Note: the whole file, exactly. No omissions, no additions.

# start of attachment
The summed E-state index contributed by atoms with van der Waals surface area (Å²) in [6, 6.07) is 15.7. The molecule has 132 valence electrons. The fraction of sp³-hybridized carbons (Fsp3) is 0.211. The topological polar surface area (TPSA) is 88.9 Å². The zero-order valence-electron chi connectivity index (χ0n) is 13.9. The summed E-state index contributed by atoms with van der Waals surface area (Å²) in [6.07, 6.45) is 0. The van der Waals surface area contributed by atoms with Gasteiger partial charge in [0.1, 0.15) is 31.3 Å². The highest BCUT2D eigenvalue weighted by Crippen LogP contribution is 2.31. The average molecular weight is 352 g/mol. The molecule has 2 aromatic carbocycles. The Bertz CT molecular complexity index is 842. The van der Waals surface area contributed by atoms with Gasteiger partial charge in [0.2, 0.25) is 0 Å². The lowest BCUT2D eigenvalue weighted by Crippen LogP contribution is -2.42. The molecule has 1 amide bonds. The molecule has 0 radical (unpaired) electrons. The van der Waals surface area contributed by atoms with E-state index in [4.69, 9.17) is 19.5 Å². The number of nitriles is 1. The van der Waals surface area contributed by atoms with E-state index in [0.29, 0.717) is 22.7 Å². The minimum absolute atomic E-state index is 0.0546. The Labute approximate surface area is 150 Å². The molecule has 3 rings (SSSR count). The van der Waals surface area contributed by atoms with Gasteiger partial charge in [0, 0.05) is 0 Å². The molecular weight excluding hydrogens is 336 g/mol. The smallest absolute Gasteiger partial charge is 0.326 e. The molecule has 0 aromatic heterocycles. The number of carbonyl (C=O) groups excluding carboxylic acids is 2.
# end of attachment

The summed E-state index contributed by atoms with van der Waals surface area (Å²) in [6, 6.07) is 15.7. The molecule has 132 valence electrons. The fraction of sp³-hybridized carbons (Fsp3) is 0.211. The topological polar surface area (TPSA) is 88.9 Å². The zero-order valence-electron chi connectivity index (χ0n) is 13.9. The summed E-state index contributed by atoms with van der Waals surface area (Å²) in [6.07, 6.45) is 0. The van der Waals surface area contributed by atoms with Gasteiger partial charge in [0.1, 0.15) is 31.3 Å². The highest BCUT2D eigenvalue weighted by Crippen LogP contribution is 2.31. The average molecular weight is 352 g/mol. The molecule has 2 aromatic carbocycles. The Bertz CT molecular complexity index is 842. The van der Waals surface area contributed by atoms with Gasteiger partial charge in [0.2, 0.25) is 0 Å². The lowest BCUT2D eigenvalue weighted by Crippen LogP contribution is -2.42. The molecule has 1 amide bonds. The molecule has 0 radical (unpaired) electrons. The van der Waals surface area contributed by atoms with E-state index in [4.69, 9.17) is 19.5 Å². The number of nitriles is 1. The van der Waals surface area contributed by atoms with E-state index in [0.29, 0.717) is 22.7 Å². The minimum absolute atomic E-state index is 0.0546. The Labute approximate surface area is 150 Å². The molecule has 3 rings (SSSR count). The van der Waals surface area contributed by atoms with Gasteiger partial charge in [0, 0.05) is 0 Å². The molecular weight excluding hydrogens is 336 g/mol. The smallest absolute Gasteiger partial charge is 0.326 e. The molecule has 0 aromatic heterocycles. The number of carbonyl (C=O) groups excluding carboxylic acids is 2.